COMPARISON OF FOREST STRUCTURE METRICS DERIVED FROM UAV LIDAR AND ALS DATA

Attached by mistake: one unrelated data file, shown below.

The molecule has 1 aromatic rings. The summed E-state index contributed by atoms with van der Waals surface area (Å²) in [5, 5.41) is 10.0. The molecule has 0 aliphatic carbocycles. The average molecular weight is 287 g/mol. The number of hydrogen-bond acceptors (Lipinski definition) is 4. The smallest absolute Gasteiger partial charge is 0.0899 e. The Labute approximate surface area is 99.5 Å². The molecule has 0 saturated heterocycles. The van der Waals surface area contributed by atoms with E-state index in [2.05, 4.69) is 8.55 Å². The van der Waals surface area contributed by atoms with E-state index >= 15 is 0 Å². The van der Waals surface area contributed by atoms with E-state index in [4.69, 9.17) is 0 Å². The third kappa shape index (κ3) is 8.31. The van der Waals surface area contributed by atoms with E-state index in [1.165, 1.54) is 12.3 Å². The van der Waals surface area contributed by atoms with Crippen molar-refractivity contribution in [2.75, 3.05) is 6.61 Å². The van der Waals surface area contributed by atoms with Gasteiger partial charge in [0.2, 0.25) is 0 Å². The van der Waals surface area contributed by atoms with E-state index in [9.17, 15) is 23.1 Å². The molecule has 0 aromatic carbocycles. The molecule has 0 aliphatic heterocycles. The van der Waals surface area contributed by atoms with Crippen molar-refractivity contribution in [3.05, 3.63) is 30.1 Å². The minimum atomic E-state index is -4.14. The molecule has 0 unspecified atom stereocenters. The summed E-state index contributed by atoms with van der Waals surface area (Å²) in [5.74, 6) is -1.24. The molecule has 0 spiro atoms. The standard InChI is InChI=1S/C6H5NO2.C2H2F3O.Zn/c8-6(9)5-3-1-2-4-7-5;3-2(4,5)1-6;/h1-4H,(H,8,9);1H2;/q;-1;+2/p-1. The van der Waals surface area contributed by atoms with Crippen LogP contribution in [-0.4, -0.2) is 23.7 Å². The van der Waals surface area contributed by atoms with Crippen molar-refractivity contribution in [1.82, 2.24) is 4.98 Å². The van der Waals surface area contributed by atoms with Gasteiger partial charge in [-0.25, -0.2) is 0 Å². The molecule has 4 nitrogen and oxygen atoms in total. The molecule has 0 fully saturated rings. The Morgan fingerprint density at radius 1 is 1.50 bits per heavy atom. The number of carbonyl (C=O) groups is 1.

Point clouds derived from airborne laser scanning (ALS) and from LiDAR sensors mounted on unmanned aerial vehicles (ULS) reveal differences caused by the different sensor systems and acquisition geometries. These differences in the system characteristics are reflected in forest structure metrics that are derived from the respective point clouds. In our study, we investigate the completeness of scene coverage between the two systems and address differences between structure metrics derived from ULS and ALS, namely in point height quantiles, fractional cover (fc), the vertical complexity index (VCI) and the number of canopy layers (nLayers). The metrics are evaluated for raster cell sizes of 1–10 m in order to investigate the spatial scale on which the sensor systems provide comparable metrics. We found highest correspondences between ALS and ULS in the VCI- and the nLayers-metrics, while fc revealed large differences. For the height quantiles, the absolute differences were larger for the 10%- (h10) and the 50%- (h50) than for the 90%- (h90) height quantile. Furthermore, we found differences between ALS- and ULS-metrics to decrease for larger cell sizes, except for fc, for which the differences increased, and h50 and h90, respectively, for which the differences were relatively stable for all cell sizes.